This past Friday night, February 5, Hillel at UCLA hosted “Interfaith Shabbat,” an evening with programming for non-Jewish visitors interested in learning about Judaism and Shabbat and/or building rapport with Jewish students. The evening began with a choice of Orthodox services, egalitarian services, or interfaith dialogue through text study regarding the value of rest in Judaism and Islam. A Moroccan dinner shortly followed accompanied by a spoken word poetry performance about peace by Jewish and Muslim students. Throughout the evening, Jewish and non-Jewish students were encouraged to mingle and engage in respectful dialogue, with explanations preceding and succeeding Shabbat rituals such as kiddush, hand washing and ha’motzi.
The evening was an incentive for non-Jewish visitors to learn about a cornerstone of Jewish practice, as well as an opportunity for interfaith dialogue in a respectful arena. It seems to have been successful—the egalitarian services were described as “packed” by an attendee and the area reserved for the interfaith text learning and discussion was crowded. Attendees, both Jewish and non-Jewish, likely enjoyed the evening and came away with a greater understanding of Shabbat rituals.
However, although the organizers’ motivations may have been admirable, I question their choice of execution and setting. Answering a query about one’s faith is one thing. Inviting an individual to dinner is another. But inviting conversation and discussion between members of distinct faiths by means of religious ritual and service is an entirely different kettle of questionably kosher fish. Religious services should not be the place for interfaith discussion about faith (if there is a place for such discussion, which tends to have very few, if any, practical benefits)—they should be a conversation with God and the self.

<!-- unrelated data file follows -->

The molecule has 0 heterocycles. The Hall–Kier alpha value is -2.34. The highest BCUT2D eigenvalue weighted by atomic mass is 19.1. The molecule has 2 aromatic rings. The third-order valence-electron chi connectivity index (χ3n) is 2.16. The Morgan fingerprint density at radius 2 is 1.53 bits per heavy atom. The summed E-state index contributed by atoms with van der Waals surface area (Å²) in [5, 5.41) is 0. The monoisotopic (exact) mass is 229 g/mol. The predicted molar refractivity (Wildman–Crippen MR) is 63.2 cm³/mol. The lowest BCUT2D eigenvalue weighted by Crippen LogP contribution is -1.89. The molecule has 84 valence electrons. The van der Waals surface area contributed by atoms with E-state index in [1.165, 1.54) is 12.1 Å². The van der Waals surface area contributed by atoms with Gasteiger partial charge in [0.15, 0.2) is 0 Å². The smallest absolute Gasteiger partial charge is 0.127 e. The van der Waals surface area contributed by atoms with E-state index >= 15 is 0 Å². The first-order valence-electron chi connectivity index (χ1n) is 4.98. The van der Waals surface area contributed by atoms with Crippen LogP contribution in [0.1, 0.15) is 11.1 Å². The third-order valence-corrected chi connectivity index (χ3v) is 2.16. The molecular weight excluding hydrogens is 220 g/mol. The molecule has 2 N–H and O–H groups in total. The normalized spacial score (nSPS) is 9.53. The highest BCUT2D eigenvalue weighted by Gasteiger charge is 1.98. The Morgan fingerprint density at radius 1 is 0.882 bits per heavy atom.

In general, interfaith faith-based dialogue and debate have not been encouraged by rabbis throughout Jewish history and by contemporary Orthodox and chareidi rabbis. As Rabbi Joseph B. Soloveitchik argued in his 1964 essay “Confrontation“,
“The word of faith reflects the intimate, the private, the paradoxically inexpressible cravings of the individual for and his linking up with his Maker. It reflects the numinous character and the strangeness of the act of faith of a particular community which is totally incomprehensible to the man of a different faith community. Hence, it is important that the religious or theological logos should not be employed as the medium of communication between two faith communities whose modes of expression are as unique as their apocalyptic experiences. The confrontation should occur not at a theological, but at a mundane human level. There, all of us speak the universal language of modern man.”
As Rabbi Soloveitchik writes, to believe in different faiths means that to hold different perspectives and values, which inevitably affect intercommunication. Interfaith faith-based dialogue inherently means acquiescing to another’s perspective and language, which itself means surrendering, however briefly, one’s own beliefs.
From a historical perspective, interfaith dialogue and debate has rarely, if ever, benefited Jews, as engaging with another who does not understand, or is religiously unable to understand, Jewish beliefs may result in misunderstanding and perversion of Judaism. From a purely utilitarian perspective, there isn’t much good that comes to Jews out of debating Judaism or teaching it to members of another faith.
Furthermore, Shabbat specifically is considered sacred to Jews as a sign of devotion to God and testament to the six days of creation. The Torah makes it very clear that Shabbat is a gift given to Jews, a day set aside for Jews to spend with God. Shabbat has traditionally been a hallmark of Jewish identity and connection; as Ahad Ha’Am famously wrote, “More than Israel has kept the Shabbat, the Shabbat has kept them” (“Shabbat v’Tzioniyut”). Depreciating Shabbat to an exhibition shifts the focus from a relationship between God and Israel and one Jew to another Jew, to a relationship between Jews and non-Jews. While individual Jews may value such a relationship to different extents, it has no place in upstaging the time that has, for millennia, been designated for the development of a deeper relationship between God and a Jew.
I do applaud the organizers of “Interfaith Shabbat” for their time and effort successfully spent on an event to promote friendliness and understanding between members of often conflicting groups. But perhaps an event without religious affiliation would be both more effective and respectful of Judaism and Jewish values.